Blessing a Running Road with One Less Crow

Standard

file000354916035

Question of the week: How do you reclaim a place with memories of sorrow?

I recently read a piece by Martha Beck on how to mentally rewrite your tragedies so that you can find meaning even in the random badness that sometimes happens to us. In the case Beck describes, a woman is able to find meaning in a car accident so that she doesn’t have to stay stuck in fear or sadness. This seemed a good idea at the time I read the article. Now I’m considering how to apply the idea to a Sad Thing that recently happened.

I am looking for this meaning because a death ruined my favorite running route. In fact, most of my running routes are ruined because the Sad Thing happened on a road I run which all of my routes stem from or lead toward. This road is like a spine with arms that grow from it or like the trunk of a tree that that lead to the branches of the other roads I follow.

I was running down this road on one of the terrific evening runs I sometimes experience. The weather was pleasantly warm, the air was turning fall crisp and my feet were flying. At that best of moments when I had almost crested the top of the hill on my tree trunk road, a crow flapped out at me from nearly under my left foot.

After jumping up and over, my heart beating harder than it had from the hill, I stopped to take a closer look. My tree trunk road was not a main road but cars kept zipping past. The young crow flapped its wings uselessly each time, unable to get up off the grass and gravel where it sat, one foot splayed out to the side.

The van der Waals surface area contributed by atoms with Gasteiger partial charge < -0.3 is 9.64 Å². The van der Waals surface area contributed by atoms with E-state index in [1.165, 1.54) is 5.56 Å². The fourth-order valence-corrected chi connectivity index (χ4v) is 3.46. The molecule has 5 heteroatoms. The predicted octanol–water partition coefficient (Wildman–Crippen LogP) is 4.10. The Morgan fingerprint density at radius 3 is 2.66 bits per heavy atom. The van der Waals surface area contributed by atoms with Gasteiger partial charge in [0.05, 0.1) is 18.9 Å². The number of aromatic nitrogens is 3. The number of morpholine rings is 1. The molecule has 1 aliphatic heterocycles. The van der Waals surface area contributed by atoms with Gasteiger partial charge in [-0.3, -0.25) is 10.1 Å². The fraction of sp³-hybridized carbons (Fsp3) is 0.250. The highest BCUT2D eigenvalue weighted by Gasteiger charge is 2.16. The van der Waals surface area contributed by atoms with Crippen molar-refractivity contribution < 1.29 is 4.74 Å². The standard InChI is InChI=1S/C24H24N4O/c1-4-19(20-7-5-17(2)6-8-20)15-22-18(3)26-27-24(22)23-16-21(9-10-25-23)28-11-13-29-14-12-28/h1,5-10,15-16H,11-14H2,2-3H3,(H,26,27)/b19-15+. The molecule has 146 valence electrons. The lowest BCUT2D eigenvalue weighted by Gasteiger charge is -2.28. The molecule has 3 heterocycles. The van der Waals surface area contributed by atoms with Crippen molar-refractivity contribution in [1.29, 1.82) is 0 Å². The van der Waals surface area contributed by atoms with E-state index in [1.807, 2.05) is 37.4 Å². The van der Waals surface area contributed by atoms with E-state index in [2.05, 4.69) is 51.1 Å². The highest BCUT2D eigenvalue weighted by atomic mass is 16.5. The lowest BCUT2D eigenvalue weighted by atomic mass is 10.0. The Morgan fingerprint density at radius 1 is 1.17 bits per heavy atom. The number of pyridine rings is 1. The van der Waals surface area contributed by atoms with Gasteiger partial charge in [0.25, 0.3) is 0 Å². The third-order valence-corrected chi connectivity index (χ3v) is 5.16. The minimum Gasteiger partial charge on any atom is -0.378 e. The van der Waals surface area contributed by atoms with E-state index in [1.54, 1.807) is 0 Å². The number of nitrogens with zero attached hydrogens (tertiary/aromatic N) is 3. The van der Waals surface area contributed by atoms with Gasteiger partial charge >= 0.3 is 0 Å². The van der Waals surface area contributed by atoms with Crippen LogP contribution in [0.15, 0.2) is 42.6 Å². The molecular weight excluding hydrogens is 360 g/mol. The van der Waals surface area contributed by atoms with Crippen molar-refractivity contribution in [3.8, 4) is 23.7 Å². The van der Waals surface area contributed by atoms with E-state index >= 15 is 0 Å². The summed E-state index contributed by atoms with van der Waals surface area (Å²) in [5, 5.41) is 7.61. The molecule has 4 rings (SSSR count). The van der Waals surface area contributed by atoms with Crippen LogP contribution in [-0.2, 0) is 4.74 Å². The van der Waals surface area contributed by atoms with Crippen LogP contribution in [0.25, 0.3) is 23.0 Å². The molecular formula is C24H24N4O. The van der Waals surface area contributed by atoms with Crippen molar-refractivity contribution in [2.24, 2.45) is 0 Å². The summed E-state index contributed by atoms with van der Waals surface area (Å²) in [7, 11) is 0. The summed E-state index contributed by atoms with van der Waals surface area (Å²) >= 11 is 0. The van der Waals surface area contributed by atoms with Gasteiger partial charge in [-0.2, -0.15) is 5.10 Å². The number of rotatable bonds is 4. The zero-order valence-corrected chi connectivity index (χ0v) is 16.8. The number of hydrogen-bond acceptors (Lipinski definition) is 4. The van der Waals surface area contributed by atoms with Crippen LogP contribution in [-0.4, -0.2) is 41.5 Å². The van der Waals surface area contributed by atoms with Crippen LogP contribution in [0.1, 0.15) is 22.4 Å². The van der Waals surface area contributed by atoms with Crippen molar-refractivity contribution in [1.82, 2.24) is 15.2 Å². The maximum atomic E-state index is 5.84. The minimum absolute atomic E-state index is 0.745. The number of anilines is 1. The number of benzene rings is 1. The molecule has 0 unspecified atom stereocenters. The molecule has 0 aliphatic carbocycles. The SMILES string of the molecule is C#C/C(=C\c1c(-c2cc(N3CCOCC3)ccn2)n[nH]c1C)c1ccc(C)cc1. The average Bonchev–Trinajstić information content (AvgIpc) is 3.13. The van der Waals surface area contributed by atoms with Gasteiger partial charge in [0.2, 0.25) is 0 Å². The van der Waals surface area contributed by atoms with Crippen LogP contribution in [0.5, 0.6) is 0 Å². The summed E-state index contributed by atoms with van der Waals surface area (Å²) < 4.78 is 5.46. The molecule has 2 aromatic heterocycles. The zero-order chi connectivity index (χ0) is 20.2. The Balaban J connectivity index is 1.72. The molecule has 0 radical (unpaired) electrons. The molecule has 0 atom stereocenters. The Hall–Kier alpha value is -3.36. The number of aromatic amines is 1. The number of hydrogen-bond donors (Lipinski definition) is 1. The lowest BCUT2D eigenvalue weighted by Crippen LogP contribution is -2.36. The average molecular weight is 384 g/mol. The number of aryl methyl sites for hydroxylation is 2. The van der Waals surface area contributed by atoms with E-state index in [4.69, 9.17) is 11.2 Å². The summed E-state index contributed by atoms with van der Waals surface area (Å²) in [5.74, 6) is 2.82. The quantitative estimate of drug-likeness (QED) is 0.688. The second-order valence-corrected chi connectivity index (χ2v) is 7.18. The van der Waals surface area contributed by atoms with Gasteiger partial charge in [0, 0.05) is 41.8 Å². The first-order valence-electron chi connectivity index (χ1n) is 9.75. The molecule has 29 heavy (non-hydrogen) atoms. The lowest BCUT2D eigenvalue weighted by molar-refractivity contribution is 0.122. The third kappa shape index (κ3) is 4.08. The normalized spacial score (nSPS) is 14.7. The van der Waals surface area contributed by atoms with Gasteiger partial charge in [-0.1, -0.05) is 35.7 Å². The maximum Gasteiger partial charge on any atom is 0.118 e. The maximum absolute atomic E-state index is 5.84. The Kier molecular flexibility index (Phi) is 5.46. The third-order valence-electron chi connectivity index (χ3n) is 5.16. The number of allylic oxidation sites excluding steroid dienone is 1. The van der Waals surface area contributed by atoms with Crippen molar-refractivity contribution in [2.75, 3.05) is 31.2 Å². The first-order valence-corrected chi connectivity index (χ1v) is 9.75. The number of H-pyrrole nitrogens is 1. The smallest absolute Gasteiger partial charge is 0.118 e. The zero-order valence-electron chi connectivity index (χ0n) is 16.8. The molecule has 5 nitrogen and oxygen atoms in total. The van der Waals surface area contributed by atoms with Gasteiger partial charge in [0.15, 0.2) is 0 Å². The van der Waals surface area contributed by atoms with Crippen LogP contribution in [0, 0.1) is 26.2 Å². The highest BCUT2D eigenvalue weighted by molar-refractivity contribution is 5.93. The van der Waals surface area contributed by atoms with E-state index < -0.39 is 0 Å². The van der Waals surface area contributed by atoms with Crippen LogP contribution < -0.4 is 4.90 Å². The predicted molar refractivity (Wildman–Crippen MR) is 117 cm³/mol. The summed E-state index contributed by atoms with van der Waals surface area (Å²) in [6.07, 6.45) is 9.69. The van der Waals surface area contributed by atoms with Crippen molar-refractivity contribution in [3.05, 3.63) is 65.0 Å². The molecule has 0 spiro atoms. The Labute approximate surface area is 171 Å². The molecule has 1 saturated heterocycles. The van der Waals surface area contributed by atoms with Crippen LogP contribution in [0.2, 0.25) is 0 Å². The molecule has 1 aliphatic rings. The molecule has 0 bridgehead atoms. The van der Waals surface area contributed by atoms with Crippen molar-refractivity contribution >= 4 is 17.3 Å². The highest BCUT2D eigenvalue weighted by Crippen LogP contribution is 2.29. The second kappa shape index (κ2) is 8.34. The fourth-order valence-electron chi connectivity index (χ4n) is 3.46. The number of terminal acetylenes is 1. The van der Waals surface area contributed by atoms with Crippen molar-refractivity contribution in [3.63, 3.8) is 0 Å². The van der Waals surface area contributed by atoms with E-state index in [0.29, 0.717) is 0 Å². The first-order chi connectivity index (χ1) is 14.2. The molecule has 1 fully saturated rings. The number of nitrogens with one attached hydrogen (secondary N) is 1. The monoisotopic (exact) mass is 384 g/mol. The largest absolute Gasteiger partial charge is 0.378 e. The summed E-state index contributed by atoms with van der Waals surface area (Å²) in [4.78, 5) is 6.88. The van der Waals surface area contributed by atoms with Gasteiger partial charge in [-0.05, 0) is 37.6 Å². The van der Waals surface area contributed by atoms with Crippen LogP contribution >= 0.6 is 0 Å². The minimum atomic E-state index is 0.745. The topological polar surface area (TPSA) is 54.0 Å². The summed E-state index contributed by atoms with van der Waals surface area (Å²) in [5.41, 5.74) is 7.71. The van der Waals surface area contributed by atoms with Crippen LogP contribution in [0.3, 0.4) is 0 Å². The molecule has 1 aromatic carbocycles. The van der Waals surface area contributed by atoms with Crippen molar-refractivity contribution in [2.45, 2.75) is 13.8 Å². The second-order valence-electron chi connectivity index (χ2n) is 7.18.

I stood to the side wracking my brains for what could be done for the little guy. His eyes were bright. He was clearly young though full sized and clearly stuck in this sad place where the cars came far too close and too often.

I googled with the phone I had just been using for Pandora, but wildlife rehab places are few and far between and not open after 7:00pm.

Finally, I sprinted home to call a relative who knows birds. He wisely and kindly told me that there wasn’t much to do and that the fellow crows would likely take care of him. I tried to relax and went to bed only slightly achy from the sprint and the thought of leaving the crow in the dark.

The next day after taking my kids to school I drove back thinking I would check on the crow to see if I could find a way to help him.

I found him still alert but not flapping. He’d run out of energy. And there was nothing I knew to do, so I again tried the rehab center who kindly told me to drive him there. I did. He was paralyzed and had to be put to sleep. Maybe he had been hit by a car. Maybe he fell out of the tree while trying to fly. Anyway, he’s gone.

I suppose I’m hoping that by writing this post, I’ll be able to run past that spot again. I’m not sure if it’s a way of making meaning or just, as I have sometimes done, a way of cleansing a spot with painful memories. I know I’m not alone in the need for this. Associated Ministries in Tacoma will often bless the sites of violent crimes.

Although my crow death might be small in the scheme of things, I am thinking that finding a practice of letting go of pain is something with which everyone can find a connection. Here’s to another fabulous run in my future and to peace for us all.

 

Advertisements